Seizure disorders:

Indications for CEREBYX:

Control of generalized tonic-clonic status epilepticus. Seizure prophylaxis and treatment in neurosurgery. Short-term substitution for oral phenytoin. Use only when oral phenytoin administration is not possible.


Must prescribe and dispense fosphenytoin sodium inj doses, infusion rates and concentration in dosing solutions expressed as phenytoin sodium equivalents (PE); see full labeling. Max infusion rate: 150mg PE/min. Status epilepticus: loading dose: 15–20mg PE/kg IV administered at 100–150mg PE/min; nonemergent loading dose: 10–20mg PE/kg IV or IM inj; maintenance dose: initially 4–6mg PE/kg/day. Substitution for oral phenytoin: give same total daily dose by IM or IV.


Not established.


Sinus bradycardia, sinoatrial block, or 2nd and 3rd degree A-V block. Adams-Stokes syndrome. Concomitant delavirdine.


Increased risk of SJS/TEN if HLA-B*1502 positive (esp. in Asians); avoid as an alternative for carbamazepine. Do not make adjustments in recommended doses when substituting fosphenytoin sodium injection for phenytoin sodium or vice versa. Hypotension and severe myocardial insufficiency; monitor cardiac function during and after administration; reduce or discontinue drug if needed. Hepatic or renal impairment. Phosphate restricted. Hypoalbuminemia. Porphyria. Diabetes. Monitor respiratory function during therapy; and phenytoin serum levels upon complete conversion to phenytoin (approx. 2hrs after IV or 4hrs after IM). Adjust dose gradually. Avoid abrupt cessation. Alcoholics. Slow metabolizers. Elderly (use lower dose). Debilitated. Pregnancy (Cat.D; see full labeling). Nursing mothers: not recommended.

Pharmacologic Class:



Potentiated by acute alcohol intake, amiodarone, antiepileptics, azoles, capecitabine, chloramphenicol, chlordiazepoxide, cimetidine, diazepam, dicumarol, disulfiram, estrogens, ethosuximide, fluoxetine, H2-antagonists, fluvoxamine, methylphenidate, halothane, isoniazid, methylphenidate, phenothiazines, phenylbutazone, salicylates, succinimides, sulfonamides, tolbutamide, trazodone. Antagonized by chronic alcohol abuse, carbamazepine, reserpine, bleomycin, carboplatin, cisplatin, doxorubicin, methotrexate, ritonavir, St. John's wort, theophylline, vigabatrin. Antagonize azoles, corticosteroids, coumarin, doxycycline, estrogens, furosemide, oral contraceptives, rifampin, quinidine, theophylline, vitamin D, HIV antivirals (eg, amprenavir, efavirenz, lopinavir/ritonavir, indinavir, nelfinavir, ritonavir, saquinavir), antiepileptics, atorvastatin, others. Variable effects with phenobarbital, valproic acid, and sodium valproate. Concomitant tricyclic antidepressants may precipitate seizures. Concomitant fosamprenavir/ritonavir may potentiate amprenavir. Variable PT/INR responses with concomitant warfarin. Concomitant neuromuscular blockers (eg, pancuronium, vecuronium, rocuronium, cisatracurium); may need higher infusion rate. Caution with drugs that are highly bound to serum albumin. May decrease T4 serum concentrations, or produce low results in dexamethasone or metyrapone tests. May increase serum concentrations of glucose, alkaline phosphatase and gamma glutamyl transpeptidase.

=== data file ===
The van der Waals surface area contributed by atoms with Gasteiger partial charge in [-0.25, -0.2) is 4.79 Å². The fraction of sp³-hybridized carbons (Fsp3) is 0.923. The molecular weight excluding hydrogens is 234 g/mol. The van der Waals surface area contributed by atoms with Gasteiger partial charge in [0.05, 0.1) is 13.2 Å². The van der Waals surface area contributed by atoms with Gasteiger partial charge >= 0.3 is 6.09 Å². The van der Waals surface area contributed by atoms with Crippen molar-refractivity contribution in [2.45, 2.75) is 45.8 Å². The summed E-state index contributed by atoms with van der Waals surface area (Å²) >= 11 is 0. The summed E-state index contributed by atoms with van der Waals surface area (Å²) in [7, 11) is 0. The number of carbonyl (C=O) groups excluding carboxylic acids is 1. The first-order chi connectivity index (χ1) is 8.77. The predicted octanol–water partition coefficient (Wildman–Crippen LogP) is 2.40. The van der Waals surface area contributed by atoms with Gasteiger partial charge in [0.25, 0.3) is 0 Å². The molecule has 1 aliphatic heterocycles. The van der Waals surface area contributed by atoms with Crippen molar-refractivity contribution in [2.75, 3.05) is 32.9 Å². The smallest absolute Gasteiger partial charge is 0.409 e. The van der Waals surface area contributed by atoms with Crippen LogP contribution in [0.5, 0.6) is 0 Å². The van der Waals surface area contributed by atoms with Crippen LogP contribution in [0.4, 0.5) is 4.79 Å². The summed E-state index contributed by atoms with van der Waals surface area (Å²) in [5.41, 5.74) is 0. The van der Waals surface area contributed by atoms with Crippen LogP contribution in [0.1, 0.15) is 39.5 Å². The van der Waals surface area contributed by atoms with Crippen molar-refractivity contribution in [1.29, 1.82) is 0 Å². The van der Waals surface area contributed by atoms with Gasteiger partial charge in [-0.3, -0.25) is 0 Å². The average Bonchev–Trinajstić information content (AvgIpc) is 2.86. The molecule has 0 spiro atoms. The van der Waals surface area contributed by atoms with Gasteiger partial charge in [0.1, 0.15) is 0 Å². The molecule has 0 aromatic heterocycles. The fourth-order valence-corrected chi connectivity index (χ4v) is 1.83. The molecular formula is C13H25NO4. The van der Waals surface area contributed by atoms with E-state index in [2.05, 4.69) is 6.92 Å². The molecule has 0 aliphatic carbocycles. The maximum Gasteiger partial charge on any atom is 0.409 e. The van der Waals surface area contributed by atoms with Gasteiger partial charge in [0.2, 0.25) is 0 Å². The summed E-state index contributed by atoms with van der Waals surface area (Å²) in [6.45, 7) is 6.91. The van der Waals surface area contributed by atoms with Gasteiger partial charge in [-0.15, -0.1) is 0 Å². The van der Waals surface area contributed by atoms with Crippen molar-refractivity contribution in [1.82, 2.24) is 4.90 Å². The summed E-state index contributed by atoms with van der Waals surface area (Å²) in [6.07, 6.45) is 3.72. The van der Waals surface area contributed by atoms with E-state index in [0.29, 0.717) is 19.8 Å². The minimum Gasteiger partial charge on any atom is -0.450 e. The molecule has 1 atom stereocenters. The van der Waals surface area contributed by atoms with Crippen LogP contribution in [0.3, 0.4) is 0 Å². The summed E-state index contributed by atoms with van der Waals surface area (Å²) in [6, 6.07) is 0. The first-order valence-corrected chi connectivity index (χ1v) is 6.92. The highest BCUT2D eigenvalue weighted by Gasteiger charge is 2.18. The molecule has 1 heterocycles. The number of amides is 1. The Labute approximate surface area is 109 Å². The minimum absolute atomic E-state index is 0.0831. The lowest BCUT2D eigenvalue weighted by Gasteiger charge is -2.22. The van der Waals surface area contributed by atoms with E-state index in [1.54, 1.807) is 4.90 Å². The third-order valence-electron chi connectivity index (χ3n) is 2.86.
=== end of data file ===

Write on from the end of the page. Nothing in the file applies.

Adverse Reactions:

Nystagmus, dizziness, pruritus, paresthesia, headache, somnolence, ataxia, tinnitus, nausea, cardiovascular collapse, CNS depression, hypotension (esp. after high doses or rapid IV), atrial and ventricular conduction depression, ventricular fibrillation, DRESS, multiorgan hypersensitivity, rash (eg, Stevens-Johnson syndrome, toxic epidermal necrolysis; discontinue if occurs), hepatotoxicity (discontinue immediately; do not readminister), blood dyscrasias, lymphadenopathy, hyperglycemia, lowering of serum folate levels, bradycardia, others.

Generic Availability:


How Supplied:

Vials 100mg PE/2mL—1, 25; 500mg PE/10mL—1, 10